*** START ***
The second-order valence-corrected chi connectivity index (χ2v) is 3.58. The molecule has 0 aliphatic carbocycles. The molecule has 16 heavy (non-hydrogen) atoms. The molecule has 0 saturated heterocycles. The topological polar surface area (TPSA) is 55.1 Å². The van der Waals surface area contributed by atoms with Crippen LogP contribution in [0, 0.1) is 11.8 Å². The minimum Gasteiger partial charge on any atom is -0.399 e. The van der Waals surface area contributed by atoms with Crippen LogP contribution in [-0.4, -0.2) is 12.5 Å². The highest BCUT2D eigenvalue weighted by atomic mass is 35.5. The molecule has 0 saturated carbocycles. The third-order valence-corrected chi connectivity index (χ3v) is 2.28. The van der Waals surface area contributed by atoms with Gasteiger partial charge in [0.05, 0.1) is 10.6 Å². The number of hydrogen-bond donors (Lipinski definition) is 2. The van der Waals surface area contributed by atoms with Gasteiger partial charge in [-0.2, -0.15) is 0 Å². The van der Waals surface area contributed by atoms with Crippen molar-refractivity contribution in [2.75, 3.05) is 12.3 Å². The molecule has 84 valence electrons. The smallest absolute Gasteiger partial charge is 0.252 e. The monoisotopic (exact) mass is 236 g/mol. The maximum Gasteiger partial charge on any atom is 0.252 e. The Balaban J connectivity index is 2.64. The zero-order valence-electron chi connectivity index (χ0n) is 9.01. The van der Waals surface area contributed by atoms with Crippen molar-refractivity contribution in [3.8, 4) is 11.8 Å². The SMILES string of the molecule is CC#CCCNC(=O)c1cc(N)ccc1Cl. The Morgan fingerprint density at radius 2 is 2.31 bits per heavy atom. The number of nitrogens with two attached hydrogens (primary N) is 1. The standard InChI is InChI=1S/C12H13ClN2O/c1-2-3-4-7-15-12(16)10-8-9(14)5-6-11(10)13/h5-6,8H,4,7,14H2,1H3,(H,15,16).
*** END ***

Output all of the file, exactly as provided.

The second-order valence-corrected chi connectivity index (χ2v) is 3.58. The molecule has 0 aliphatic carbocycles. The molecule has 16 heavy (non-hydrogen) atoms. The molecule has 0 saturated heterocycles. The topological polar surface area (TPSA) is 55.1 Å². The van der Waals surface area contributed by atoms with Crippen LogP contribution in [0, 0.1) is 11.8 Å². The minimum Gasteiger partial charge on any atom is -0.399 e. The van der Waals surface area contributed by atoms with Crippen LogP contribution in [-0.4, -0.2) is 12.5 Å². The highest BCUT2D eigenvalue weighted by atomic mass is 35.5. The molecule has 0 saturated carbocycles. The third-order valence-corrected chi connectivity index (χ3v) is 2.28. The van der Waals surface area contributed by atoms with Gasteiger partial charge in [0.05, 0.1) is 10.6 Å². The number of hydrogen-bond donors (Lipinski definition) is 2. The van der Waals surface area contributed by atoms with Gasteiger partial charge in [-0.2, -0.15) is 0 Å². The van der Waals surface area contributed by atoms with Crippen molar-refractivity contribution in [2.75, 3.05) is 12.3 Å². The molecule has 84 valence electrons. The smallest absolute Gasteiger partial charge is 0.252 e. The monoisotopic (exact) mass is 236 g/mol. The maximum Gasteiger partial charge on any atom is 0.252 e. The Balaban J connectivity index is 2.64. The zero-order valence-electron chi connectivity index (χ0n) is 9.01. The van der Waals surface area contributed by atoms with Crippen molar-refractivity contribution in [3.8, 4) is 11.8 Å². The SMILES string of the molecule is CC#CCCNC(=O)c1cc(N)ccc1Cl. The Morgan fingerprint density at radius 2 is 2.31 bits per heavy atom. The number of nitrogens with two attached hydrogens (primary N) is 1. The standard InChI is InChI=1S/C12H13ClN2O/c1-2-3-4-7-15-12(16)10-8-9(14)5-6-11(10)13/h5-6,8H,4,7,14H2,1H3,(H,15,16).